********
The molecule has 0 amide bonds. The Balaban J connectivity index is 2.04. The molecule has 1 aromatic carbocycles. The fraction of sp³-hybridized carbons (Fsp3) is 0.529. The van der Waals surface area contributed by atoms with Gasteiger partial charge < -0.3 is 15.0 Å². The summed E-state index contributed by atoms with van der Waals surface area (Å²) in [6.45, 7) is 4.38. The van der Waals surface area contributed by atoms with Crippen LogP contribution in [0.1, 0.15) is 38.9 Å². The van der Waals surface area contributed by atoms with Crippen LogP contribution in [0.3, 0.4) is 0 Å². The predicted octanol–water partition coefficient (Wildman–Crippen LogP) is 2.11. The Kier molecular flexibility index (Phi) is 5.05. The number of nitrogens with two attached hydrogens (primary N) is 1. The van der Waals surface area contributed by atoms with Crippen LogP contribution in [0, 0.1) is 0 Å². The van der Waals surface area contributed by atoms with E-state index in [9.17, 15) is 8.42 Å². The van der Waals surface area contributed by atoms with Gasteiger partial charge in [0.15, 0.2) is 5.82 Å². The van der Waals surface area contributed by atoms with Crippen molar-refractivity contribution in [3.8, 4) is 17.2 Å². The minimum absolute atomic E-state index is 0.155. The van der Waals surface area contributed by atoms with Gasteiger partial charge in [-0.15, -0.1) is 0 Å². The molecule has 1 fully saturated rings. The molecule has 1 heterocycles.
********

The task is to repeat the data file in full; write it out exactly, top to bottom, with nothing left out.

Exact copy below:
The molecule has 0 amide bonds. The Balaban J connectivity index is 2.04. The molecule has 1 aromatic carbocycles. The fraction of sp³-hybridized carbons (Fsp3) is 0.529. The van der Waals surface area contributed by atoms with Gasteiger partial charge < -0.3 is 15.0 Å². The summed E-state index contributed by atoms with van der Waals surface area (Å²) in [6.45, 7) is 4.38. The van der Waals surface area contributed by atoms with Crippen LogP contribution in [0.1, 0.15) is 38.9 Å². The van der Waals surface area contributed by atoms with Crippen LogP contribution in [0.3, 0.4) is 0 Å². The predicted octanol–water partition coefficient (Wildman–Crippen LogP) is 2.11. The Kier molecular flexibility index (Phi) is 5.05. The number of nitrogens with two attached hydrogens (primary N) is 1. The van der Waals surface area contributed by atoms with Crippen LogP contribution in [0, 0.1) is 0 Å². The van der Waals surface area contributed by atoms with E-state index in [9.17, 15) is 8.42 Å². The van der Waals surface area contributed by atoms with Gasteiger partial charge in [0.15, 0.2) is 5.82 Å². The van der Waals surface area contributed by atoms with Crippen molar-refractivity contribution in [3.8, 4) is 17.2 Å². The minimum absolute atomic E-state index is 0.155. The van der Waals surface area contributed by atoms with Gasteiger partial charge in [-0.15, -0.1) is 0 Å². The molecule has 1 fully saturated rings. The molecule has 1 heterocycles.